The Campbell signing seemed to sum up our summer. While the Nasri and Fabregas sagas lumbered on at home, Dick Law spent an age in Costa Rica trying to secure the signature of a youngster who, while obviously talented, had little or no experience of top flight football. He didn’t play enough games to warrant a work permit, nor was his talent considered exceptional enough for the waiver. So a player that Arsene had earmarked for his first team squad that summer was unavailable (something we really should have known before spending that much time on the deal), and we had to find him a club to play at.

Yesterday, I went through all the players who went out on loan and looked at their stats. You can find the complete list over on Arseblog News. The stand-out performer, on stats alone, was Carlos Vela. The Mexican got 12 La Liga goals and 7 assists for Real Sociedad, and has probably priced himself out of a move there. He has a long contract, until 2015, so Arsenal will be looking for a reasonable fee for him. Espanyol are the biggest club sniffing around, and in terms of putting himself in the shop window, Vela did himself, and us, a favour. He really doesn’t want to come back to England, so we should focus on moving him on.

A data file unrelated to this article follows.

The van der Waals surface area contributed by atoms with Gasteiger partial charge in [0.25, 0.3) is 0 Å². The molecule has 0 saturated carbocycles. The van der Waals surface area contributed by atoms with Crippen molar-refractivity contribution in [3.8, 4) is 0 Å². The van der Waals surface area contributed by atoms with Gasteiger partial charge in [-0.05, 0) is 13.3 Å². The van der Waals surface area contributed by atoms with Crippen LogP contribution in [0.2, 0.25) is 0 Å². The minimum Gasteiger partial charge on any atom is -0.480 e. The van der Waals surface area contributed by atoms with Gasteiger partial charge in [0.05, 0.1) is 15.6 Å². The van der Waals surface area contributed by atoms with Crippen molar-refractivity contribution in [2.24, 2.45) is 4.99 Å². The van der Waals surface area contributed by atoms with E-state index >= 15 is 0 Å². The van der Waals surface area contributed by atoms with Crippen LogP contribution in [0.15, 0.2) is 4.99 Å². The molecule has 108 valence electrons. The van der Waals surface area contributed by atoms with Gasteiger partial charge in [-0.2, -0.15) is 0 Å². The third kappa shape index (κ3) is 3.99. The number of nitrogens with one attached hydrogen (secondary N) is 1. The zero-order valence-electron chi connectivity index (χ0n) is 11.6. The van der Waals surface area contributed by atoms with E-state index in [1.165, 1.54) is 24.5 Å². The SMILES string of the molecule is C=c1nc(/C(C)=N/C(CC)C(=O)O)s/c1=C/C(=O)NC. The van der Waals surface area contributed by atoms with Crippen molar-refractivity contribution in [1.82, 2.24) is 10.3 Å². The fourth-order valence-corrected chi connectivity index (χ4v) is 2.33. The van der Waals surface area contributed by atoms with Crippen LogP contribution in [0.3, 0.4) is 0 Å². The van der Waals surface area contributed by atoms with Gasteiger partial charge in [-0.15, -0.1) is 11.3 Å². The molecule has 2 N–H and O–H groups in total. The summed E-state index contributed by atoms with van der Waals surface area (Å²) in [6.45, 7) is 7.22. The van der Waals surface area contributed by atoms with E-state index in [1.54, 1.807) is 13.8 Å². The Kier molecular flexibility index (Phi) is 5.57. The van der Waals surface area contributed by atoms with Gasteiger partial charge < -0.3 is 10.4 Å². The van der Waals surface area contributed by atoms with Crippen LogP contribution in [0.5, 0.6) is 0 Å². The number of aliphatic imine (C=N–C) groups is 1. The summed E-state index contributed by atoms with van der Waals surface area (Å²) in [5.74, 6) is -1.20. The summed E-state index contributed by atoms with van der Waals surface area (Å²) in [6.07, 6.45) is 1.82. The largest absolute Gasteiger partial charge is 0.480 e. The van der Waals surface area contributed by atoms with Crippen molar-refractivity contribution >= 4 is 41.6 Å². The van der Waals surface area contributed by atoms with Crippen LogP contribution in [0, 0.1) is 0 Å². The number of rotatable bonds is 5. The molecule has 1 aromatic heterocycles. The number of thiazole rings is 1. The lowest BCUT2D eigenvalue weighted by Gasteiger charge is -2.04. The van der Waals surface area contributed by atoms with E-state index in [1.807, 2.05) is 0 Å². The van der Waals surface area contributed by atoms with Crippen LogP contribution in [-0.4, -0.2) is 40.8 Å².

Nicklas Bendtner finished as Sunderland’s top scorer but you’d hardly call his season a success. He was in the headlines more for what he did behind the wheel of his car (or on the roof of other people’s cars) than what he did on the pitch. He scored some important goals for them but reading around some Sunderland forums there aren’t many of their fans who are too upset to see him go. “Talented but inconsistent/lazy” seemed to be the consensus. Euro 2012 a chance for him to attract potential suitors.